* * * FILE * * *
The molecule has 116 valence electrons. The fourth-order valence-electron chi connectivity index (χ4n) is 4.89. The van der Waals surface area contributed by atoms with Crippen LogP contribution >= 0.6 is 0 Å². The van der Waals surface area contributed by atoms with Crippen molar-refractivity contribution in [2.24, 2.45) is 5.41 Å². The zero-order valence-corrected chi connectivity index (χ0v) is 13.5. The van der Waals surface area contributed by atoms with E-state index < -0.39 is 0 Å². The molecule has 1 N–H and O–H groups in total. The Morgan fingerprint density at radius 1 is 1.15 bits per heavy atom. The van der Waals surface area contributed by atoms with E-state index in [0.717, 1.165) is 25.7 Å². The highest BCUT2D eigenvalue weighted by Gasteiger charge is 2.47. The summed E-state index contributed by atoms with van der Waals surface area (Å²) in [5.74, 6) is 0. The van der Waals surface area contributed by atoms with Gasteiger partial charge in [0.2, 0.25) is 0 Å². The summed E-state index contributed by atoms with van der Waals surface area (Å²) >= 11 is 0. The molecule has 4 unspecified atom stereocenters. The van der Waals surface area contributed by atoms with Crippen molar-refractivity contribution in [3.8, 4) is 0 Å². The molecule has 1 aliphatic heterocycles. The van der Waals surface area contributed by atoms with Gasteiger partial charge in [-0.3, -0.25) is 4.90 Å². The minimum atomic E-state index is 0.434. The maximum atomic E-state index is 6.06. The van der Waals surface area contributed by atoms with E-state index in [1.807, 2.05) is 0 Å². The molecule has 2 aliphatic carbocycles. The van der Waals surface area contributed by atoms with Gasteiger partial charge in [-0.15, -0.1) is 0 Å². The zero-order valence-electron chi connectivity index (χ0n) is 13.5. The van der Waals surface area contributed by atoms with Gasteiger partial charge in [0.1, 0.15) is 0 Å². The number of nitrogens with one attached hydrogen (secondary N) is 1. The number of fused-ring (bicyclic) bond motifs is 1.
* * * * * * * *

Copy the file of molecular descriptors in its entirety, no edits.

The molecule has 116 valence electrons. The fourth-order valence-electron chi connectivity index (χ4n) is 4.89. The van der Waals surface area contributed by atoms with Crippen LogP contribution >= 0.6 is 0 Å². The van der Waals surface area contributed by atoms with Crippen molar-refractivity contribution in [2.24, 2.45) is 5.41 Å². The zero-order valence-corrected chi connectivity index (χ0v) is 13.5. The van der Waals surface area contributed by atoms with E-state index < -0.39 is 0 Å². The molecule has 1 N–H and O–H groups in total. The Morgan fingerprint density at radius 1 is 1.15 bits per heavy atom. The van der Waals surface area contributed by atoms with E-state index in [0.717, 1.165) is 25.7 Å². The highest BCUT2D eigenvalue weighted by Gasteiger charge is 2.47. The summed E-state index contributed by atoms with van der Waals surface area (Å²) in [5.74, 6) is 0. The van der Waals surface area contributed by atoms with Gasteiger partial charge in [0.2, 0.25) is 0 Å². The summed E-state index contributed by atoms with van der Waals surface area (Å²) >= 11 is 0. The molecule has 4 unspecified atom stereocenters. The van der Waals surface area contributed by atoms with Crippen molar-refractivity contribution in [3.8, 4) is 0 Å². The molecule has 1 aliphatic heterocycles. The van der Waals surface area contributed by atoms with Gasteiger partial charge in [-0.3, -0.25) is 4.90 Å². The minimum atomic E-state index is 0.434. The maximum atomic E-state index is 6.06. The van der Waals surface area contributed by atoms with E-state index in [1.807, 2.05) is 0 Å². The molecule has 2 aliphatic carbocycles. The van der Waals surface area contributed by atoms with Gasteiger partial charge in [-0.15, -0.1) is 0 Å². The zero-order valence-electron chi connectivity index (χ0n) is 13.5. The van der Waals surface area contributed by atoms with Gasteiger partial charge in [0.1, 0.15) is 0 Å². The number of nitrogens with one attached hydrogen (secondary N) is 1. The number of fused-ring (bicyclic) bond motifs is 1.